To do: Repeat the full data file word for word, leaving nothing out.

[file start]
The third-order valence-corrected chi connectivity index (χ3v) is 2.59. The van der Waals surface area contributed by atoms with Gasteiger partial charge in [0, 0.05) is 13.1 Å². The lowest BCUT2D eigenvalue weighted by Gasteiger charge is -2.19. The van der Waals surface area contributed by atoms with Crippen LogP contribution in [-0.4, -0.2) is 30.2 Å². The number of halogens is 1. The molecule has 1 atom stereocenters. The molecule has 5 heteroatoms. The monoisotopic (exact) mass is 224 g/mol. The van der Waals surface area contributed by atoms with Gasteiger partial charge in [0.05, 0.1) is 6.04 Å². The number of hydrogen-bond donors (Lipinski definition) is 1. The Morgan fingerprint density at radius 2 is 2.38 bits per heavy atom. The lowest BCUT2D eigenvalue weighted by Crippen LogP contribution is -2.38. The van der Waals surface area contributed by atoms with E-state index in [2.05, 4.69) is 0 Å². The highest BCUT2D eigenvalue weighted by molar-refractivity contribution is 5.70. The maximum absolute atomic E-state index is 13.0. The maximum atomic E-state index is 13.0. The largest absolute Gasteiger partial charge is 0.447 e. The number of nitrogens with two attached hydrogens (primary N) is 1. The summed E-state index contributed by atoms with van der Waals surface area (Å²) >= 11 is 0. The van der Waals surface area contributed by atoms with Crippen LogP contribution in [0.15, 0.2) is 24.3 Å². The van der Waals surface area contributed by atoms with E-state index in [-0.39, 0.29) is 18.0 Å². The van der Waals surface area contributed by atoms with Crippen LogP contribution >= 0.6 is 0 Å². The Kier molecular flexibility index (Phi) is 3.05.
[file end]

The third-order valence-corrected chi connectivity index (χ3v) is 2.59. The van der Waals surface area contributed by atoms with Gasteiger partial charge in [0, 0.05) is 13.1 Å². The lowest BCUT2D eigenvalue weighted by Gasteiger charge is -2.19. The van der Waals surface area contributed by atoms with Crippen LogP contribution in [-0.4, -0.2) is 30.2 Å². The number of halogens is 1. The molecule has 1 atom stereocenters. The molecule has 5 heteroatoms. The monoisotopic (exact) mass is 224 g/mol. The van der Waals surface area contributed by atoms with Gasteiger partial charge in [0.05, 0.1) is 6.04 Å². The number of hydrogen-bond donors (Lipinski definition) is 1. The Morgan fingerprint density at radius 2 is 2.38 bits per heavy atom. The lowest BCUT2D eigenvalue weighted by Crippen LogP contribution is -2.38. The van der Waals surface area contributed by atoms with E-state index in [2.05, 4.69) is 0 Å². The highest BCUT2D eigenvalue weighted by molar-refractivity contribution is 5.70. The maximum absolute atomic E-state index is 13.0. The maximum atomic E-state index is 13.0. The largest absolute Gasteiger partial charge is 0.447 e. The number of nitrogens with two attached hydrogens (primary N) is 1. The summed E-state index contributed by atoms with van der Waals surface area (Å²) >= 11 is 0. The van der Waals surface area contributed by atoms with Crippen LogP contribution in [0.15, 0.2) is 24.3 Å². The van der Waals surface area contributed by atoms with E-state index in [-0.39, 0.29) is 18.0 Å². The van der Waals surface area contributed by atoms with Crippen LogP contribution >= 0.6 is 0 Å². The Kier molecular flexibility index (Phi) is 3.05.